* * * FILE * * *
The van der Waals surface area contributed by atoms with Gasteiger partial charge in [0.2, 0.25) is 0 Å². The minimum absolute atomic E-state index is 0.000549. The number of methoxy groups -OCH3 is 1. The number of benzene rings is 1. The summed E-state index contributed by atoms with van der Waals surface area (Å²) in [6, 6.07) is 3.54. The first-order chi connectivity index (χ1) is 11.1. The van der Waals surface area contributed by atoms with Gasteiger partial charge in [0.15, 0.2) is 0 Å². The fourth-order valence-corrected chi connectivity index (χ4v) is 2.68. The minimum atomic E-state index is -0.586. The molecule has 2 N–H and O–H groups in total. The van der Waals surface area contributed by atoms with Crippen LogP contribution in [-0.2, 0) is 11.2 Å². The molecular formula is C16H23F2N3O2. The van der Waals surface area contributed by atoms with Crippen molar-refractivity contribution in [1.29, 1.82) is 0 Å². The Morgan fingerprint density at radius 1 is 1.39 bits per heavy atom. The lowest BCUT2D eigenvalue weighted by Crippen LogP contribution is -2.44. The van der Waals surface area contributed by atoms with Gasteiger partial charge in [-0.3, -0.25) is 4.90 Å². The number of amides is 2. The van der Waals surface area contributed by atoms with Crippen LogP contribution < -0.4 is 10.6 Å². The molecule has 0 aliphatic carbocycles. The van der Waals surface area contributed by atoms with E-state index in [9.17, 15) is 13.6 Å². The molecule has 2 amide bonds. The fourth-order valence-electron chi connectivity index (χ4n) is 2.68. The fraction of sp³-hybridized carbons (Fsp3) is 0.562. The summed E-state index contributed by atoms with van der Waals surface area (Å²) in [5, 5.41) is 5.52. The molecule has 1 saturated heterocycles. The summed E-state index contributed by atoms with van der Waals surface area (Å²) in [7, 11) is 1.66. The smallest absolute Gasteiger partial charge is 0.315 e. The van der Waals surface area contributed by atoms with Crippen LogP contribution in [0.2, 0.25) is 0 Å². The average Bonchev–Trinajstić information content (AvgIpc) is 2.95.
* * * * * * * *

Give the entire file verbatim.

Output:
The van der Waals surface area contributed by atoms with Gasteiger partial charge in [0.2, 0.25) is 0 Å². The minimum absolute atomic E-state index is 0.000549. The number of methoxy groups -OCH3 is 1. The number of benzene rings is 1. The summed E-state index contributed by atoms with van der Waals surface area (Å²) in [6, 6.07) is 3.54. The first-order chi connectivity index (χ1) is 11.1. The van der Waals surface area contributed by atoms with Gasteiger partial charge in [0.15, 0.2) is 0 Å². The fourth-order valence-corrected chi connectivity index (χ4v) is 2.68. The minimum atomic E-state index is -0.586. The molecule has 2 N–H and O–H groups in total. The van der Waals surface area contributed by atoms with Crippen LogP contribution in [-0.2, 0) is 11.2 Å². The molecular formula is C16H23F2N3O2. The van der Waals surface area contributed by atoms with Crippen molar-refractivity contribution in [1.29, 1.82) is 0 Å². The Morgan fingerprint density at radius 1 is 1.39 bits per heavy atom. The lowest BCUT2D eigenvalue weighted by Crippen LogP contribution is -2.44. The van der Waals surface area contributed by atoms with Gasteiger partial charge in [-0.3, -0.25) is 4.90 Å². The number of amides is 2. The van der Waals surface area contributed by atoms with Crippen LogP contribution < -0.4 is 10.6 Å². The molecule has 0 aliphatic carbocycles. The van der Waals surface area contributed by atoms with E-state index in [9.17, 15) is 13.6 Å². The molecule has 2 amide bonds. The fourth-order valence-electron chi connectivity index (χ4n) is 2.68. The fraction of sp³-hybridized carbons (Fsp3) is 0.562. The summed E-state index contributed by atoms with van der Waals surface area (Å²) in [5, 5.41) is 5.52. The molecule has 1 saturated heterocycles. The summed E-state index contributed by atoms with van der Waals surface area (Å²) in [7, 11) is 1.66. The smallest absolute Gasteiger partial charge is 0.315 e. The van der Waals surface area contributed by atoms with Crippen LogP contribution in [0.2, 0.25) is 0 Å². The average Bonchev–Trinajstić information content (AvgIpc) is 2.95.